The American Geriatrics Society’s Health in Aging Foundation recommends these top 10 healthy New Year’s resolutions for older adults to help achieve your goal of becoming and staying healthy.
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“Gratitude unlocks the fullness of life. It turns what we [...]
Senior citizens have a lifetime of experience. They comprise a generation that has survived The Great Depression, World War II, Vietnam and The Great Recession. They have a lot to teach us about enduring change and handling life’s adversity.
During the winter months, ice, snow and cold temperatures can make life challenging for anyone. Slippery sidewalks and cold weather can cause a wide range of injuries and illnesses, especially for senior citizens. Check out these tips for preventing common cold-weather dangers to seniors.
Researchers have found that a single session of exercise improves cognitive functions and working memory in some older people. In experiments that included physical activity, brain scans, and working memory tests, the researchers also found that participants experienced the same cognitive benefits and improved memory from a single exercise session as they did from longer, regular exercise.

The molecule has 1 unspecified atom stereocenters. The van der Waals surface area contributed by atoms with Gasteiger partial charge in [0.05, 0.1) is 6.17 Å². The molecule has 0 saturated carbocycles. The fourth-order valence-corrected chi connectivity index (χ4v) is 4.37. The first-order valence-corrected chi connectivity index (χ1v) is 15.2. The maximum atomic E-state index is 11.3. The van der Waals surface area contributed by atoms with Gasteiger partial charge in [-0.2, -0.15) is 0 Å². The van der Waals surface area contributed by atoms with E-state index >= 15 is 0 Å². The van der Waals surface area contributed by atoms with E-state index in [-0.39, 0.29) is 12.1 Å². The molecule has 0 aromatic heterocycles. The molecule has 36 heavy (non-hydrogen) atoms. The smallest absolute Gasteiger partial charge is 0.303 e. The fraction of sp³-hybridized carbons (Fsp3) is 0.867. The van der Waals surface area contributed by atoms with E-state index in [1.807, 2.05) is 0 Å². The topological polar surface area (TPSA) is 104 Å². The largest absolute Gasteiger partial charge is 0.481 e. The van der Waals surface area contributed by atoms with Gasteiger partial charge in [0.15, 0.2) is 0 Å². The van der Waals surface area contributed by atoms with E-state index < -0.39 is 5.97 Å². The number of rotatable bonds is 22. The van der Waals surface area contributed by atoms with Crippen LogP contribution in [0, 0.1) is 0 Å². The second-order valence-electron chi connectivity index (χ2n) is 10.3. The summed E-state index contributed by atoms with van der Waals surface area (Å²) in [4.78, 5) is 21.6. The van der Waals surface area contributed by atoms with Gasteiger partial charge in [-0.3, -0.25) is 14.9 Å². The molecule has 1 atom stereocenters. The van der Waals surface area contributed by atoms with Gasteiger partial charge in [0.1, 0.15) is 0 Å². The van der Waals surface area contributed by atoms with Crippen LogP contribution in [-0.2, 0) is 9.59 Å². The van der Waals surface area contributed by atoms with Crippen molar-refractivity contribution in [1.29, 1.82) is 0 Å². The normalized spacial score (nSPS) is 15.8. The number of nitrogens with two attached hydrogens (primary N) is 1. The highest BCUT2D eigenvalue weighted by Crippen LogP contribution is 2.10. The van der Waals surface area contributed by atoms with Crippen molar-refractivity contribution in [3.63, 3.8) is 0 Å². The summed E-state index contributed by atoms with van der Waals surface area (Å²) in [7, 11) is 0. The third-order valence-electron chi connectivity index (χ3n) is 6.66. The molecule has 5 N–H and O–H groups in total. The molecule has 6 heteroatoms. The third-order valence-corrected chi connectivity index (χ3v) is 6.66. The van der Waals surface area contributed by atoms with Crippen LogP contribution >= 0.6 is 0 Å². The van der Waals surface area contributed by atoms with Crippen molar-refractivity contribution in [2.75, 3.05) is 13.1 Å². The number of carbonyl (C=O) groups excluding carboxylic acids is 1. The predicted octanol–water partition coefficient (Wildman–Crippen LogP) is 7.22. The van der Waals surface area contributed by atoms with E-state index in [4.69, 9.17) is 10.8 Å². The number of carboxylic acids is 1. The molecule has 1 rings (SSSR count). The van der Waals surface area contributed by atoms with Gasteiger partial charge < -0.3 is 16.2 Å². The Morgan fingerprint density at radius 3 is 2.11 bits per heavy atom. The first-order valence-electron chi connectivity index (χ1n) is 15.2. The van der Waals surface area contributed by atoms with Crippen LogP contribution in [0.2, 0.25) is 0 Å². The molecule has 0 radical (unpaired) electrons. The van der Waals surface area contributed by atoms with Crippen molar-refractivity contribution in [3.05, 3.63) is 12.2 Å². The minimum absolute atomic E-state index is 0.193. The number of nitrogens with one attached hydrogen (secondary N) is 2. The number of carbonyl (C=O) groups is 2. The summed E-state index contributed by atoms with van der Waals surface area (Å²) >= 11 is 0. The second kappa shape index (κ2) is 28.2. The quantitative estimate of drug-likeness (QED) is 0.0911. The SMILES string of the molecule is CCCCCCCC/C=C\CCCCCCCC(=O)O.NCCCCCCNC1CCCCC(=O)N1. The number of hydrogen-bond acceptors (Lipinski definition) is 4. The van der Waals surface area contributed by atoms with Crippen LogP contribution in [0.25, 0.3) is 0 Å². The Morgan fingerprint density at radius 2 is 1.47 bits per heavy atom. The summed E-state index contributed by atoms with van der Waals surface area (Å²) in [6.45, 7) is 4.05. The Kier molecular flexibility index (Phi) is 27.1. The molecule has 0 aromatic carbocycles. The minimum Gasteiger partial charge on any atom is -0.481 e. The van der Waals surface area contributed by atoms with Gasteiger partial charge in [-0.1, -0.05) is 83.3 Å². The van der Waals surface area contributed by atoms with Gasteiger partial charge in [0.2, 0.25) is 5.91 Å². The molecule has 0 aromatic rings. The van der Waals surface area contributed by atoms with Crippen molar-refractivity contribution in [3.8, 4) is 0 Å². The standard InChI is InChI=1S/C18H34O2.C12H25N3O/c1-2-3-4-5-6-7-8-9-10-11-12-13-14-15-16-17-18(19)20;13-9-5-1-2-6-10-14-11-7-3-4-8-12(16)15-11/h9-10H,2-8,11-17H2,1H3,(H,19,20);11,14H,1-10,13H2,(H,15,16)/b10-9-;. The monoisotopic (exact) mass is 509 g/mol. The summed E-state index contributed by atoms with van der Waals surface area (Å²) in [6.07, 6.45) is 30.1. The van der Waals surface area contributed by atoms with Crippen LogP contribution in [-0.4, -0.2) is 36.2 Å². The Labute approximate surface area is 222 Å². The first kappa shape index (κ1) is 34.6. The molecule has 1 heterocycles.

Given the opportunity to live much longer lives, many of us might feel hesitant. After all, you might think, who would want to live an extra 20 years dealing with arthritis, dementia or heart problems? But what if those years could be filled with youthful vigor – or at least middle-aged comfort?
Coping with change can be difficult no matter how old [...]
We're pleased to post our implementation plan for reopening our [...]
Selecting a long-term care facility for your family member can be as difficult as accepting that it is needed. There’s a lot to consider, including: location, quality of care, medical and rehab services, finances and insurance. Take time to learn about your options and get comfortable with your choice.
The coronavirus pandemic has turned life upside down for just about everyone, preventing people throughout the world from working, socializing, and performing everyday activities. Older adults — at a higher risk of serious complications from COVID-19 —are more likely to restrict their activities significantly to reduce their chances of contracting coronavirus.